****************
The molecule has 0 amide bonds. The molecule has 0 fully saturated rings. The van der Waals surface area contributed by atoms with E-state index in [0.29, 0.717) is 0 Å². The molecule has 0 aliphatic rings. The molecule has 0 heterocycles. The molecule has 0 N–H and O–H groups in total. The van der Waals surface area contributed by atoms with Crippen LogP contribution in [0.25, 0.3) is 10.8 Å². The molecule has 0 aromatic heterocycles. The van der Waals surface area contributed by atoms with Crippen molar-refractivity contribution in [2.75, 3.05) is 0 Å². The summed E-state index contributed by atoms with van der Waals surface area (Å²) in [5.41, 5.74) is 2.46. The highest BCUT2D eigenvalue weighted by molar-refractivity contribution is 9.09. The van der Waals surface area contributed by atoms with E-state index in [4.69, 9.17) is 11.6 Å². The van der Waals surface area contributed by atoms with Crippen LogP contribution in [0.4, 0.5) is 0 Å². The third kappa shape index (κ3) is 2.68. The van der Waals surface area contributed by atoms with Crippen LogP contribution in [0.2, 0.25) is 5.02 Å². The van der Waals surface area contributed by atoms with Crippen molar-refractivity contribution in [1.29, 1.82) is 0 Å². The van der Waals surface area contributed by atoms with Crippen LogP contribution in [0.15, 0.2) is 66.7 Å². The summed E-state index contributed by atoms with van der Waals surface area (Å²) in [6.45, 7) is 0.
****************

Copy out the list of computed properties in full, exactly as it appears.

The molecule has 0 amide bonds. The molecule has 0 fully saturated rings. The van der Waals surface area contributed by atoms with E-state index in [0.29, 0.717) is 0 Å². The molecule has 0 aliphatic rings. The molecule has 0 heterocycles. The molecule has 0 N–H and O–H groups in total. The van der Waals surface area contributed by atoms with Crippen LogP contribution in [0.25, 0.3) is 10.8 Å². The molecule has 0 aromatic heterocycles. The van der Waals surface area contributed by atoms with Crippen molar-refractivity contribution in [2.75, 3.05) is 0 Å². The summed E-state index contributed by atoms with van der Waals surface area (Å²) in [5.41, 5.74) is 2.46. The highest BCUT2D eigenvalue weighted by molar-refractivity contribution is 9.09. The van der Waals surface area contributed by atoms with E-state index in [4.69, 9.17) is 11.6 Å². The van der Waals surface area contributed by atoms with Crippen LogP contribution in [0.4, 0.5) is 0 Å². The third kappa shape index (κ3) is 2.68. The van der Waals surface area contributed by atoms with Crippen LogP contribution in [0.2, 0.25) is 5.02 Å². The van der Waals surface area contributed by atoms with Crippen molar-refractivity contribution in [1.29, 1.82) is 0 Å². The van der Waals surface area contributed by atoms with Crippen LogP contribution in [0.15, 0.2) is 66.7 Å². The summed E-state index contributed by atoms with van der Waals surface area (Å²) in [6.45, 7) is 0.